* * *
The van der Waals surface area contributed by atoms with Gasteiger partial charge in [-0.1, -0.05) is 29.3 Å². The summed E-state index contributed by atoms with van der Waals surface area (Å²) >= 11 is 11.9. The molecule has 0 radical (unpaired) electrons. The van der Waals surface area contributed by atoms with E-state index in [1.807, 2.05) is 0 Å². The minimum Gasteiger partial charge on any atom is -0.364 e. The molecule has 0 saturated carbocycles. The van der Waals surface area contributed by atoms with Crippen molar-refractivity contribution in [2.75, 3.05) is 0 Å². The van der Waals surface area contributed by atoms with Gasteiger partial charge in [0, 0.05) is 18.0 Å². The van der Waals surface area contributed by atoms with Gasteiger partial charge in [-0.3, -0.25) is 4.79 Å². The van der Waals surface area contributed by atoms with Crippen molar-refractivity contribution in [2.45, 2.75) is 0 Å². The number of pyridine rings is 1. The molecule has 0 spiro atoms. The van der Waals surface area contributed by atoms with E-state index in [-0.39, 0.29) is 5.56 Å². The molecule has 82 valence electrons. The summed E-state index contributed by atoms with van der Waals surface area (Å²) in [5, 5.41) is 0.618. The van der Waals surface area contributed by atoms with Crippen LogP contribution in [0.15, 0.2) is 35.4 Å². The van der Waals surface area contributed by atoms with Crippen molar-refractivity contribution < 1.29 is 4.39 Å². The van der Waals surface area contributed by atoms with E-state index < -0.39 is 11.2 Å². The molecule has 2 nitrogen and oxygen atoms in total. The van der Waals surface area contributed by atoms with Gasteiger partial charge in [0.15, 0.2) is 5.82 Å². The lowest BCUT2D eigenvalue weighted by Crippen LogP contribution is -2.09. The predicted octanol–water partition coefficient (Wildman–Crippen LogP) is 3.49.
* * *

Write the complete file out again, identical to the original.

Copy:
The van der Waals surface area contributed by atoms with Gasteiger partial charge in [-0.1, -0.05) is 29.3 Å². The summed E-state index contributed by atoms with van der Waals surface area (Å²) >= 11 is 11.9. The molecule has 0 radical (unpaired) electrons. The van der Waals surface area contributed by atoms with E-state index in [1.807, 2.05) is 0 Å². The minimum Gasteiger partial charge on any atom is -0.364 e. The molecule has 0 saturated carbocycles. The van der Waals surface area contributed by atoms with Crippen molar-refractivity contribution in [2.75, 3.05) is 0 Å². The van der Waals surface area contributed by atoms with Gasteiger partial charge in [0, 0.05) is 18.0 Å². The van der Waals surface area contributed by atoms with Gasteiger partial charge in [-0.3, -0.25) is 4.79 Å². The van der Waals surface area contributed by atoms with Crippen molar-refractivity contribution in [2.45, 2.75) is 0 Å². The number of pyridine rings is 1. The molecule has 0 spiro atoms. The van der Waals surface area contributed by atoms with E-state index in [-0.39, 0.29) is 5.56 Å². The molecule has 82 valence electrons. The summed E-state index contributed by atoms with van der Waals surface area (Å²) in [5, 5.41) is 0.618. The van der Waals surface area contributed by atoms with Crippen LogP contribution in [0.15, 0.2) is 35.4 Å². The van der Waals surface area contributed by atoms with Crippen molar-refractivity contribution < 1.29 is 4.39 Å². The van der Waals surface area contributed by atoms with E-state index < -0.39 is 11.2 Å². The molecule has 2 nitrogen and oxygen atoms in total. The van der Waals surface area contributed by atoms with Gasteiger partial charge in [0.15, 0.2) is 5.82 Å². The lowest BCUT2D eigenvalue weighted by Crippen LogP contribution is -2.09. The predicted octanol–water partition coefficient (Wildman–Crippen LogP) is 3.49.